This is the first of a three-part blog series* featuring Alpha Squirrel EdTech Expert Marc Faulder. Marc is an educator and Interactive Technologies Leader at Burton Joyce Primary School in the U.K. He has spent the past two years working with the University of Nottingham in England on a research project about using tablets and math apps to close the math gap for marginalized students. They used math apps from onebillion, a London-based nonprofit, to measure the impact that this intervention has on learning.
Marc is traveling to Brazil with his team to continue the research project and scope out the possibility of launching the onebillion initiative in Brazil. They’ll also train teachers on the use of technology in the classroom.
The Journey to Brazil
Today I travel to Recife, Brazil, and it feels like the beginning of a great adventure. But whilst I wait for my connecting flight to Sao Paulo from Amsterdam, I look back at the 18 months which led up to this moment.
Unlocking Talent Through Tablet Technology
Unlocking Talent is a research project supported by Voluntary Service Overseas (VSO) and the Norwegian Government. Led by the University of Nottingham in England, the project evaluates how onebillion is using innovative math apps to give marginalized children access to this critical math education. The apps allow children to learn at their own pace and in their own language. Beginning in the African country of Malawi, this research found that from six weeks of using the apps, children received the equivalent of 18 months of learning gains in math skills.
As this research continued, the university and onebillion questioned whether or not this way of working could be replicated beyond Malawi. This is where I joined the team. We ran a pilot study across the schools in the federation that I work for. We found similar learning gains here, as well as in other small-scale pilot studies from U.K. schools. In June, we launched the U.K.’s first large-scale evaluation of tablet technology and math attainment.
The apps are used with Early Years children that have been identified as working below age-related expectations. They work on activities set by the teacher in the app for up to 30 minutes a day. The learning is 1:1, personalized and self-paced. These children use this app as well as normal teaching practices and traditional interventions. When combined like this, the learning gains have been huge.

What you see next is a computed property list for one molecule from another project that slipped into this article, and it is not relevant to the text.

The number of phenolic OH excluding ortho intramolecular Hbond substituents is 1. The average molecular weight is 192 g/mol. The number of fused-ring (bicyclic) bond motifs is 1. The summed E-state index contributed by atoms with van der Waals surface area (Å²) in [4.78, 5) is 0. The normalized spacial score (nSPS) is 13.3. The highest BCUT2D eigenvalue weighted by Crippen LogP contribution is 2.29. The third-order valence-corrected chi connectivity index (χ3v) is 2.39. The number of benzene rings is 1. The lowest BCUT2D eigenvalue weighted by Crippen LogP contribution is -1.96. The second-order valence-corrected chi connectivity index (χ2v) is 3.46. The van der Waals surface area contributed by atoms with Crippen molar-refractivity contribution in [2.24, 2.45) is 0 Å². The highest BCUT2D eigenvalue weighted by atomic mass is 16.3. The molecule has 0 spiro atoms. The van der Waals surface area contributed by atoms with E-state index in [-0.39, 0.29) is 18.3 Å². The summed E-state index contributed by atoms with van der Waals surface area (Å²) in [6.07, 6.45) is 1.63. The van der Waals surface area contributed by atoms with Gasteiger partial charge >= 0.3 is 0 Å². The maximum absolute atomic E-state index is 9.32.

The findings from the initial U.K. pilot studies can be found here.
A Cross-Cultural Study
Today I travel to Brazil with Dr. Nicola Pitchford, an associate professor at the University of Nottingham, and Laura Outhwaite, a Ph.D. student in the School of Psychology at the University of Nottingham. These two have been instrumental in the success of the research in both the U.K. and Malawi. Our initial trip to Brazil is a scoping visit and came about following a visit from researchers from CESAR Recife, an innovation centre that promotes transformation through technology, back in January. Marie Neves and Flavia Nascimento came from Recife to Nottingham to observe best practices in my classroom using both onebillion software and iPads to enhance learning. You can read more about this visit here: https://enabling-environments.co.uk/2016/01/19/brazil/
Inspired by what they saw and with a good knowledge of the schools they work with in Recife, Marie invited us to partner with CESAR and look into the possibility of bringing onebillion to their schools.
During our initial trip this November, we’ll meet with teacher training institutions, local and state government representatives and Portuguese schools in the area. Marie and I have also organized a conference for 30 teachers where they can learn some ways to best use iPads in the classroom and how to maximize learning gains when embedding this practice in a learning environment.
A Chance to Reflect
There is much to learn on this visit. Plenty of time in this trip has been dedicated to meeting professionals and observing current practices in Recife schools. This visit is about hearing teachers’ stories and learning about their ways of closing the gap in math. Our purpose in these conversations is to exchange knowledge and share what we are finding in the U.K. and Malawi.
The most exciting part of this trip for me is looking at different learning contexts from the same perspective; closing the gap in math. It’s easy to look beyond your home country and see what is different. But to make comparisons based on learning gains for math provides a common ground for any teacher, no matter what the context is. What are we doing to support the children who are working below age-related expectations? Whether this be 10 children in a class of 30 in the U.K., or 80 in a class of 100 in Malawi, teachers are united by the way in which will tackle this issue. Being able to share the same resources to close our gaps is such an exciting way to collaborate and bring these school contexts together.
I look forward to sharing more of my visit with you as it unfolds over the next two weeks.
*Marc submitted this post to Squirrels on October 24, 2016. You can contact Marc and follow his adventure on Twitter.